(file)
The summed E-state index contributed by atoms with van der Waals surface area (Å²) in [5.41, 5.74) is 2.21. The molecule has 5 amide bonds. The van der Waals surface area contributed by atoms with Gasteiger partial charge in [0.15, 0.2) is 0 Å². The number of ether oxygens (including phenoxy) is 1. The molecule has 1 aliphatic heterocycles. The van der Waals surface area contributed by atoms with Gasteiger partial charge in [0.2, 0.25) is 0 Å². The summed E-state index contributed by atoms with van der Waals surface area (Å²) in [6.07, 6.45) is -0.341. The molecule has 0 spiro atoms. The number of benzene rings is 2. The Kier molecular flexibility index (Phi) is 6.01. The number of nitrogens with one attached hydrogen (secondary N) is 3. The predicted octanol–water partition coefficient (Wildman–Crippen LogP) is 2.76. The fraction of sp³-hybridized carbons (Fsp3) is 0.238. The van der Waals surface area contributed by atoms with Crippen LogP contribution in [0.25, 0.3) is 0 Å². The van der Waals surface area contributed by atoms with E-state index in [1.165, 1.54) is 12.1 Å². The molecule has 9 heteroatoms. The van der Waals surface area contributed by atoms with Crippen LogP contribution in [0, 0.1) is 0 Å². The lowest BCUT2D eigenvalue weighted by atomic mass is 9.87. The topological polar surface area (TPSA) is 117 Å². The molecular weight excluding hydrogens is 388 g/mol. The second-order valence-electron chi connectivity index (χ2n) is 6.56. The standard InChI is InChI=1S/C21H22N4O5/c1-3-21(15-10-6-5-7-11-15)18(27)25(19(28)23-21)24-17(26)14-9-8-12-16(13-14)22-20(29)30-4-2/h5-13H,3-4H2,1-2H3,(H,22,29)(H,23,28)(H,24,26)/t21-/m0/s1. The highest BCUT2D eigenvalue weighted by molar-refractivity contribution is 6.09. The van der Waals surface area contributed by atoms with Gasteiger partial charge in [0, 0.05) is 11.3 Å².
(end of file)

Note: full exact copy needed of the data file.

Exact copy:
The summed E-state index contributed by atoms with van der Waals surface area (Å²) in [5.41, 5.74) is 2.21. The molecule has 5 amide bonds. The van der Waals surface area contributed by atoms with Gasteiger partial charge in [0.15, 0.2) is 0 Å². The number of ether oxygens (including phenoxy) is 1. The molecule has 1 aliphatic heterocycles. The van der Waals surface area contributed by atoms with Gasteiger partial charge in [0.2, 0.25) is 0 Å². The summed E-state index contributed by atoms with van der Waals surface area (Å²) in [6.07, 6.45) is -0.341. The molecule has 0 spiro atoms. The number of benzene rings is 2. The Kier molecular flexibility index (Phi) is 6.01. The number of nitrogens with one attached hydrogen (secondary N) is 3. The predicted octanol–water partition coefficient (Wildman–Crippen LogP) is 2.76. The fraction of sp³-hybridized carbons (Fsp3) is 0.238. The van der Waals surface area contributed by atoms with Crippen LogP contribution in [0.25, 0.3) is 0 Å². The van der Waals surface area contributed by atoms with E-state index in [1.165, 1.54) is 12.1 Å². The molecule has 9 heteroatoms. The van der Waals surface area contributed by atoms with Crippen LogP contribution in [0, 0.1) is 0 Å². The lowest BCUT2D eigenvalue weighted by atomic mass is 9.87. The topological polar surface area (TPSA) is 117 Å². The molecular weight excluding hydrogens is 388 g/mol. The second-order valence-electron chi connectivity index (χ2n) is 6.56. The standard InChI is InChI=1S/C21H22N4O5/c1-3-21(15-10-6-5-7-11-15)18(27)25(19(28)23-21)24-17(26)14-9-8-12-16(13-14)22-20(29)30-4-2/h5-13H,3-4H2,1-2H3,(H,22,29)(H,23,28)(H,24,26)/t21-/m0/s1. The highest BCUT2D eigenvalue weighted by molar-refractivity contribution is 6.09. The van der Waals surface area contributed by atoms with Gasteiger partial charge in [0, 0.05) is 11.3 Å².